The pew feels anxious beneath me as I sit beside my mother contemplating the ways to tell her that I have stolen from her.
Mom, I stole something from you. Mom, I stole a lot of stuff from you.
It doesn’t help that we are in church. That I am trying to find ways to come clean of my thieving ways as we are asked to rise and open up our hymn books.
I have no intention of stopping. I am not going to stop stealing from you.
It is moments like this one where life actually playing out like a soap opera would be terribly convenient. With Dramatic Pauses. And Intense Monologues. Because then I would have no problem saying out loud that I have been stealing since the day my soul learned to wrap pieces of my mother into swaddling clothes, tucking each piece carefully into the crib like compartments of my heart. That would be easier to admit if I had a 2p.m. time slot on One Life to Live.
I don’t think it is ever easy to tell someone these kinds of things. It is not so casual to say, “Oh, it is no big deal, Charlotte just rented out a room in my soul and spun a web out of your being so that I can keep parts of you forever.” No Big Deal.
Those kind of words don’t just plop themselves into conversations beside dirty dishes and student loans.
There were once days where I testified that I would never grow up to be like my mother. Someone should have placed a bet with me then that I would one day change my mind. They would be a piggy bank richer right now. These days I find myself getting down on knees, knees that have only felt the ground for 22 years, to pray to be Half of my Mother.
I’ve looked around. I’ve calculated. It would take seven cups of wisdom, eight plates of courage, four doses of compassion and a lifetime of selflessness to ever be 3/4′s of the whole that is my Mother.
And I wonder if she already knows that I am a thief. That I have stolen the way she looks at life. The Way She Greets the Sun. Stolen the way she dances whenever a band shows up or even when there is no music at all because it just feels so good to have legs that can move. Stolen the way she Injects Humanity into every person she encounters.
Maybe I will start smaller. Smaller Robberies. Easier to Admit to Her.
The way she writes down words, scribbles messages onto stray papers and receipts. The way she spoons an avocado or brews drip coffee from a red kettle. Her love for little trinkets: worry dolls, cards with mismatched envelopes. All into a Big Thief Bag.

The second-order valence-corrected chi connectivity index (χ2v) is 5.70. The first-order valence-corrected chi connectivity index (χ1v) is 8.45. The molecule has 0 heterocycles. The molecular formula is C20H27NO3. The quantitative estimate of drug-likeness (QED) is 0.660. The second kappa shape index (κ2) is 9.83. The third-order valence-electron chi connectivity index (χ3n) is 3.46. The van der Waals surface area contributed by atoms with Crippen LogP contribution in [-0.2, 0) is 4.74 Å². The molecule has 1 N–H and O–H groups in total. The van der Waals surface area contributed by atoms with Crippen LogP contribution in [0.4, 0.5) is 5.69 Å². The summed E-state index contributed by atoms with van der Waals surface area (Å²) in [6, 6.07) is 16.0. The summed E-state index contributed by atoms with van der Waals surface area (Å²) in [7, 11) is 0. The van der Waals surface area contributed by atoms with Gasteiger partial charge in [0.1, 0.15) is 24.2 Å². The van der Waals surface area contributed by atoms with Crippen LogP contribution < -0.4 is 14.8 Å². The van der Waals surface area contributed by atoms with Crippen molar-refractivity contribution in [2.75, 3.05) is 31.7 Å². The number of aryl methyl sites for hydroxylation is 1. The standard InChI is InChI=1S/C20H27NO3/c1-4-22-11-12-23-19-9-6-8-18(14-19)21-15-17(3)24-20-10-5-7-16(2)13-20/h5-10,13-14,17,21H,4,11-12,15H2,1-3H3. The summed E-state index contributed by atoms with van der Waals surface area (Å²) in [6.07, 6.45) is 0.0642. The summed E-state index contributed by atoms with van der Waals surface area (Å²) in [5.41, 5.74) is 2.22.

I would say it if I could: that I have scrapbooked all the love she has ever given me. That when my own daughter grows up and spends her first holiday away from me and finds herself terribly homesick I will mail her a Yellow Towel.
A Pristine Yellow Towel.
Not because she needs one but because the color will be so spectacular. She’ll hold it to her face and I will think of her as I cut the turkey. The silverware won’t shine as brightly that year. I already know it.
But most of all, I have stolen her stories and the ways that she tells them. After all, since I was a little girl I have taken shelter within these very stories as if they were Pink Plastic Playhouses Sitting Pretty by the Patio. Resting my head beneath a roof made out of cross country road trips and painting days at the beach. Her strong, endearing narratives leave me closing my eyes to build maps in my head. Her voice– dipping and tightening– points out destinations upon my Mind Maps. Compassion here. Resilience there. Spirituality around this bend. Goodness along this road.
Everyday with my mother is a day full of stealing.
Robbing. Burglarizing. Pilfering. Thieving.
And there is no way to tell her this, that I am stealing, stealing, stealing in hopes that one day, when we no longer sit side by side in pews, she will have seeped deep enough into my bones that I can tell her stories to others as she would have liked. No way to tell her that I won’t be able to handle the day where we don’t sit side by side if that web within me is not fully cloaked in her Stories, Traits, & Wisdom to pass and pay forward to a world that needs them desperately. I’ll tell friends about Yellow Towels & Avocados. I’ll tell my own children about Mexican Hot Chocolate and Sunflowers in the Sky.I’ll tell strangers, children, the elderly & foreigners. I will tell anyone with open ears about the day I learned to steal from a woman who danced for every occasion and held a heart within her that ached and bent for the happiness of others.